Cerebral artery

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Cerebral Artery

Cerebral arteries

The Cerebral Artery refers to any of the arteries supplying the cerebrum of the brain. The largest and most significant of these are the two internal carotid arteries and the two vertebral arteries. It is a crucial part of the circulatory system that provides blood flow to the brain.

Structure[edit | edit source]

The cerebral arteries are divided into two main groups: the anterior circulation, which is formed by the internal carotid arteries, and the posterior circulation, which is formed by the vertebral arteries. These two circulations join together at the Circle of Willis, a ring-like anastomosis at the base of the brain.

Anterior Circulation[edit | edit source]

The internal carotid artery is the main supplier of blood to the anterior circulation. It branches into the middle cerebral artery and the anterior cerebral artery.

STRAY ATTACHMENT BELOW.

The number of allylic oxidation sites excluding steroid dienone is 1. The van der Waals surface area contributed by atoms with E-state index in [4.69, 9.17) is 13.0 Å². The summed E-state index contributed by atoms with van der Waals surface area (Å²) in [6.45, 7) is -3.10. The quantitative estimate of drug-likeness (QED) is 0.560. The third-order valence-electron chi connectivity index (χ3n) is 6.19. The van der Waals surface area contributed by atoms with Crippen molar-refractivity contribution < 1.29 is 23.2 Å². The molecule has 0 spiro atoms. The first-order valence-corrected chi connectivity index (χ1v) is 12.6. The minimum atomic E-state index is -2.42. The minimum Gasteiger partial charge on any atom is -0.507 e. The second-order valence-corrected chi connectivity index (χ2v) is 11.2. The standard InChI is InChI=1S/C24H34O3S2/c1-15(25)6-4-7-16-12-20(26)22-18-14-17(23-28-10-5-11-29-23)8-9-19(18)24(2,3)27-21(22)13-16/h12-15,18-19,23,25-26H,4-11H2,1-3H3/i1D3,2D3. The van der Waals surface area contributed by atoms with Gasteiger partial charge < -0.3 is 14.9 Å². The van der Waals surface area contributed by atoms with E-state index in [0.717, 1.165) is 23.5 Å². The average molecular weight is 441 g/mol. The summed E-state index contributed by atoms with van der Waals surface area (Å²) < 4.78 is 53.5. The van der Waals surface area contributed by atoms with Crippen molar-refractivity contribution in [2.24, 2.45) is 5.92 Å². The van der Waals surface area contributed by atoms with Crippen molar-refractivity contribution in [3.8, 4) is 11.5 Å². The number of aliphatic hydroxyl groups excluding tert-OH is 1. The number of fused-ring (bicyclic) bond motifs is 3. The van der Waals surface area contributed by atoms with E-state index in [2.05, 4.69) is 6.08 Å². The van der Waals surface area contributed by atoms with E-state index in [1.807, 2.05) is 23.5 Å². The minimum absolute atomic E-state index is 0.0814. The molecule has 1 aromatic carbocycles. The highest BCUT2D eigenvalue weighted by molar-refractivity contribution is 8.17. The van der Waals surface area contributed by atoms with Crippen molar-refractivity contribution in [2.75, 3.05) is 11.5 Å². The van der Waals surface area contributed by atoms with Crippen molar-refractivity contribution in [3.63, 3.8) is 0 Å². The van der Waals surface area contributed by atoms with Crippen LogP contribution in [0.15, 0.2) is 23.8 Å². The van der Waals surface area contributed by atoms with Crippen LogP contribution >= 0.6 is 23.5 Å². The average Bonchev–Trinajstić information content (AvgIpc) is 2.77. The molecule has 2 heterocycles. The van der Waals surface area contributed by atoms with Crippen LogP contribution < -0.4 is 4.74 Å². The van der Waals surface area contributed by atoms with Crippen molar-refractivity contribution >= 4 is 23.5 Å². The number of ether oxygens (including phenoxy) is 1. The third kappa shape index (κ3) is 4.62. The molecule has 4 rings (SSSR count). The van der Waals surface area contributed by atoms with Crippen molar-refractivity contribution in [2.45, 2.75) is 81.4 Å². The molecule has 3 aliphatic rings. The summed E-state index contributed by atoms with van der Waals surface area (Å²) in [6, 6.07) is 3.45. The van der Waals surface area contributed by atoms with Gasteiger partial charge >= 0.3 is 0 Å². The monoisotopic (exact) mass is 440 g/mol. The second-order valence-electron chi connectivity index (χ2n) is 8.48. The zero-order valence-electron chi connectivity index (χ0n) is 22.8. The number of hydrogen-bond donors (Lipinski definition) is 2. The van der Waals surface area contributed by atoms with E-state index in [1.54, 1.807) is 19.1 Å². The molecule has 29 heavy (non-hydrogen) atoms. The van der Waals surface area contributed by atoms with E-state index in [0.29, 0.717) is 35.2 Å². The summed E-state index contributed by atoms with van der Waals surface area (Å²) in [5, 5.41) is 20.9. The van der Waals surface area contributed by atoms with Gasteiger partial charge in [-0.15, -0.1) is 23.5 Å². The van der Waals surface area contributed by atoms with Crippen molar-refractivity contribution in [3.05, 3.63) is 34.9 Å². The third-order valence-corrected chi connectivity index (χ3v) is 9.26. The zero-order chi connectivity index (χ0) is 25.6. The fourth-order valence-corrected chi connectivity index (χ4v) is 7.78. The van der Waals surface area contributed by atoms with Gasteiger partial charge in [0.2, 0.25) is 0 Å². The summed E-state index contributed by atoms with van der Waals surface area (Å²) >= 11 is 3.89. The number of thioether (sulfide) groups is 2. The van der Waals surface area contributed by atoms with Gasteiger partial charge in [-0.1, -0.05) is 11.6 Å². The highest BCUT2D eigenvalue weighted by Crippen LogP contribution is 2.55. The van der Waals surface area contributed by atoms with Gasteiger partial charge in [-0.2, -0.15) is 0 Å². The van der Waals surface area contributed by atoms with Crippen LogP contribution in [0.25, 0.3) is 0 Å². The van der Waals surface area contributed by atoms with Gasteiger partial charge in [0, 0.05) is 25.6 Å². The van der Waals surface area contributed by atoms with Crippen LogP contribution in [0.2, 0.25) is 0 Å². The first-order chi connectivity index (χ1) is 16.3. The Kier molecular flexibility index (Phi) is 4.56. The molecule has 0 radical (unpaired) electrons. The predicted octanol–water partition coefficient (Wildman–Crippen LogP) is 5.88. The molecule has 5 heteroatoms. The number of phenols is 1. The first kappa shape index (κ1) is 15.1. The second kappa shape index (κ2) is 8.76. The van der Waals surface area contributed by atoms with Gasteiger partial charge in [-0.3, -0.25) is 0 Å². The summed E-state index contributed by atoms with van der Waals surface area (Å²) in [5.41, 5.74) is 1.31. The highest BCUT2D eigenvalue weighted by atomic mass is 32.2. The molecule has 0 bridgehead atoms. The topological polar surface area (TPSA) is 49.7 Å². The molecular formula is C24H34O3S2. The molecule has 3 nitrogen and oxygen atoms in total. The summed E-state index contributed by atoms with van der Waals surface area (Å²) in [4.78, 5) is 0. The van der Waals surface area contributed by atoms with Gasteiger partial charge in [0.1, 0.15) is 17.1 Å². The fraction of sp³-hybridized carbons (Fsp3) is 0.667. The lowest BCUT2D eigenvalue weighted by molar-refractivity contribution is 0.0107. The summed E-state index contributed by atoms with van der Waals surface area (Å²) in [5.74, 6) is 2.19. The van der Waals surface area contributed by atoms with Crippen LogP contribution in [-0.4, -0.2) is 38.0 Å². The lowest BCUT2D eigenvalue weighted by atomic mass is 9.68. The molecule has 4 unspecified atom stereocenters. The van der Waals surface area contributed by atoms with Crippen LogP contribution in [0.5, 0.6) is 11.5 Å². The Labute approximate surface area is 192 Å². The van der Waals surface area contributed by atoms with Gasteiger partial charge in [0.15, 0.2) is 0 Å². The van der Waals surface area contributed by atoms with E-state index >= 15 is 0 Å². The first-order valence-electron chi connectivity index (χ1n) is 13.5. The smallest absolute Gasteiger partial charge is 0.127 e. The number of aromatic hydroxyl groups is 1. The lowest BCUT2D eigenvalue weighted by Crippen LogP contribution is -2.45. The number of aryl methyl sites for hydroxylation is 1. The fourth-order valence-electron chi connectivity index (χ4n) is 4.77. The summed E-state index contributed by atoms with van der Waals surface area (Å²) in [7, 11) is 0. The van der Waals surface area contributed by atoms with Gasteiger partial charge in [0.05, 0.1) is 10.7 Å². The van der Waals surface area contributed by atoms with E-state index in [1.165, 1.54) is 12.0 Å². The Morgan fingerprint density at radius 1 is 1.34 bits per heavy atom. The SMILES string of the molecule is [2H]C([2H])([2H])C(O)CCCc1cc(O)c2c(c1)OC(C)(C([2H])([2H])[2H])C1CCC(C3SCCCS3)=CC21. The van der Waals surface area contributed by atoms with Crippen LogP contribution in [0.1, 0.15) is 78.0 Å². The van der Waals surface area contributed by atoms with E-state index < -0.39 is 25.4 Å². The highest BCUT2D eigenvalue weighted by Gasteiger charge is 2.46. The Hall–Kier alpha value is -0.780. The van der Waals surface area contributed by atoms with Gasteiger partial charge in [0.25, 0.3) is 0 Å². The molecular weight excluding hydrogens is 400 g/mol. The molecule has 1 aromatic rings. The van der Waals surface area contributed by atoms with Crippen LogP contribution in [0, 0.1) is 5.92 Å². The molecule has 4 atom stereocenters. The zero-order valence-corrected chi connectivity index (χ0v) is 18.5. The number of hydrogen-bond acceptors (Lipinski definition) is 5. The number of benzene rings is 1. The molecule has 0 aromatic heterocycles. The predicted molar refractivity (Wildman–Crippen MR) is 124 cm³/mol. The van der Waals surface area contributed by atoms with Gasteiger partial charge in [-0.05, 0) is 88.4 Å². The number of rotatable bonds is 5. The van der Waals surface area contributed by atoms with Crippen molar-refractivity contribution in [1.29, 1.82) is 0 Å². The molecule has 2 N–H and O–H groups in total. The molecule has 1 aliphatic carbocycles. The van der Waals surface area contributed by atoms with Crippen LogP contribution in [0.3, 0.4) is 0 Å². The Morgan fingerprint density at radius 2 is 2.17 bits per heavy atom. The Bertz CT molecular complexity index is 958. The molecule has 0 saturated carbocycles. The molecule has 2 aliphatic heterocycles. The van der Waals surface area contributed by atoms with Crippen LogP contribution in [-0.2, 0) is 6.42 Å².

Posterior Circulation[edit | edit source]

The vertebral arteries merge to form the basilar artery, which gives rise to the posterior cerebral artery. The posterior circulation supplies the brainstem, cerebellum, and the posterior part of the cerebrum.

Clinical Significance[edit | edit source]

Blockage or damage to the cerebral arteries can lead to a stroke, which can cause significant neurological damage, disability, or death. The specific symptoms and outcomes depend on which part of the brain is affected.

See Also[edit | edit source]

References[edit | edit source]


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